This is an outline of the tools that I have picked up in the last couple of years that have finally made sophisticated web development feel right; they allow a single person / small team to make quick progress in an increasing complex domain.

Programming language → Elixir
Web framework → Phoenix (w/ LiveView)
Database → Postgres
Web components → Surface UI
CSS → Daisy UI (Tailwind)
Deployment →

Why develop web apps?

Why even write web-apps? In many ways web apps are the platform with the least sophistication in developing UI’s, have to worry about all sorts of browser weirdness, a plethora of display formats, from massive wide screens to mobile phones, and a fragmented programming model. If you look at native app development, you can throw out some of these worries and most common problems are handled in a prescribed manner (I am being glib, but there is a recognised way of dealing with things in Android / iOS world). In the world of embedded engineering, often things like user interface never come up, and you have very detailed knowledge of the hardware you are using, giving a sense of control and enjoyment to mastering a particular technology. The simple reason to write for the web is one of open-ness and audience. The promise that I can send a string to anyone in the world and they can load it instantly with no gate keepers in the way. (A few asterisks apply) as long as that site returns some valid response you have made some magic happen. That there are infinite ways to return that string is the joy and pain of working on the web.


When the web was young, you could create a single html file served by some free space provided by your internet supplier. The basics of text, images and simple styling could all be edited in a text editor (or image editor) and copied to the internet. You could manually create links to your pages and very quickly update and change. From a fringe hobby that was open to beginners, the web has come to impact almost every aspect of our lives, and with it the complexity has mushroomed. The plethora of tools, for deployment, bundling, testing, front-end back-end etc and an unclear consensus on the right approach, has made making even simple site a challenge that has painfully slow iteration time and tools crammed together that were never designed as a whole. The goal of this post is to highlight the tools that I have found after much experimentation that I feel can offer a somewhat complete toolbox that can make web programming fun again.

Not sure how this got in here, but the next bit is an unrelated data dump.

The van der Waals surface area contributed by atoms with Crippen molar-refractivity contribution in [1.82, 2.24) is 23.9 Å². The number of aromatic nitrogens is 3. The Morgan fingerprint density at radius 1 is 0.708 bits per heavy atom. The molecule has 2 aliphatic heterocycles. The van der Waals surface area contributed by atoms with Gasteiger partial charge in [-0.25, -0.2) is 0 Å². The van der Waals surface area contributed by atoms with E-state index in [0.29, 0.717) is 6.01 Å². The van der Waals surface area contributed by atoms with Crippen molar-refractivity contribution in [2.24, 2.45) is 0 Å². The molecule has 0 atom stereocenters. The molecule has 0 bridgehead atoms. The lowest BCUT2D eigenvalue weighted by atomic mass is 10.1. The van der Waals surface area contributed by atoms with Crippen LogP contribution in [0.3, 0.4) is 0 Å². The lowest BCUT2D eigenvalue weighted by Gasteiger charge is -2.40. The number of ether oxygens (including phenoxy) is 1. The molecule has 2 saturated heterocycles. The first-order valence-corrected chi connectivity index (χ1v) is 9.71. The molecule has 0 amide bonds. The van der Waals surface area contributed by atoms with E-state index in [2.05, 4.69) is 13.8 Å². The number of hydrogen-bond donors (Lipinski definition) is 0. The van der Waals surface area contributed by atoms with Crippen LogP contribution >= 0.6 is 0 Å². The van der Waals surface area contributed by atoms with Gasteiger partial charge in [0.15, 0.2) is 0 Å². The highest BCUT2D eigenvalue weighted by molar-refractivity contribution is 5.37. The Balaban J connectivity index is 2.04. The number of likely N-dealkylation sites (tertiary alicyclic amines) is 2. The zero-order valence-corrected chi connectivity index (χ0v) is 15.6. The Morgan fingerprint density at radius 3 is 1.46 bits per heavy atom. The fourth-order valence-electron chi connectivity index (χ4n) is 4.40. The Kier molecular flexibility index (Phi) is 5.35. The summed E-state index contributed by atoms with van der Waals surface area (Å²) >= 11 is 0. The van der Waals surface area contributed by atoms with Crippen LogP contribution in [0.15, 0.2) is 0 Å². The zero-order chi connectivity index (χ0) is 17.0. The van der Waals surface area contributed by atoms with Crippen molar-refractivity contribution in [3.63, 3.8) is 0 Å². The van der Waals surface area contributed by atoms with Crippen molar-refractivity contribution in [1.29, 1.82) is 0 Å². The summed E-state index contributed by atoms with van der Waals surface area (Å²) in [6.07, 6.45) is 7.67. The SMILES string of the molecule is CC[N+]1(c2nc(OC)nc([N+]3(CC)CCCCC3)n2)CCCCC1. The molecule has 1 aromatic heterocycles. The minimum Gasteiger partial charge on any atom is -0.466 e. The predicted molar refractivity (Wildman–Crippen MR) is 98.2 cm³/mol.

A solo developer or small team who has the opportunity to choose their tooling and wants a productive future proof set of choices to get going quickly and easily. It is very opinionated, but as I go through I will attempt to justify these decisions. I also think it has something to offer for existing devs who are either side of the front/back end divide.
For FE devs, the backend can look like a very foreign world and very different skill set. This is not helped by what can often be slower feedback cycles and less visual results. Having to think about persistance, project structure and perhaps more object orientated approach can be a steep hill to climb.
For BE devs, who look at the FE world with its myriad of libraries and approaches that seem to change every few days. Not wanting to deal with a FE build pipeline and having to attack Javascript for the first time. Getting to HelloWorld can be a challenge, getting to something that looks reasonable even harder.

What I look for in tooling?

Programming language → Elixir

Web framework → Phoenix (w/ LiveView)

Web components → Surface UI [TODO]

CSS → Daisy UI (Tailwind) [TODO]

Deployment → [TODO]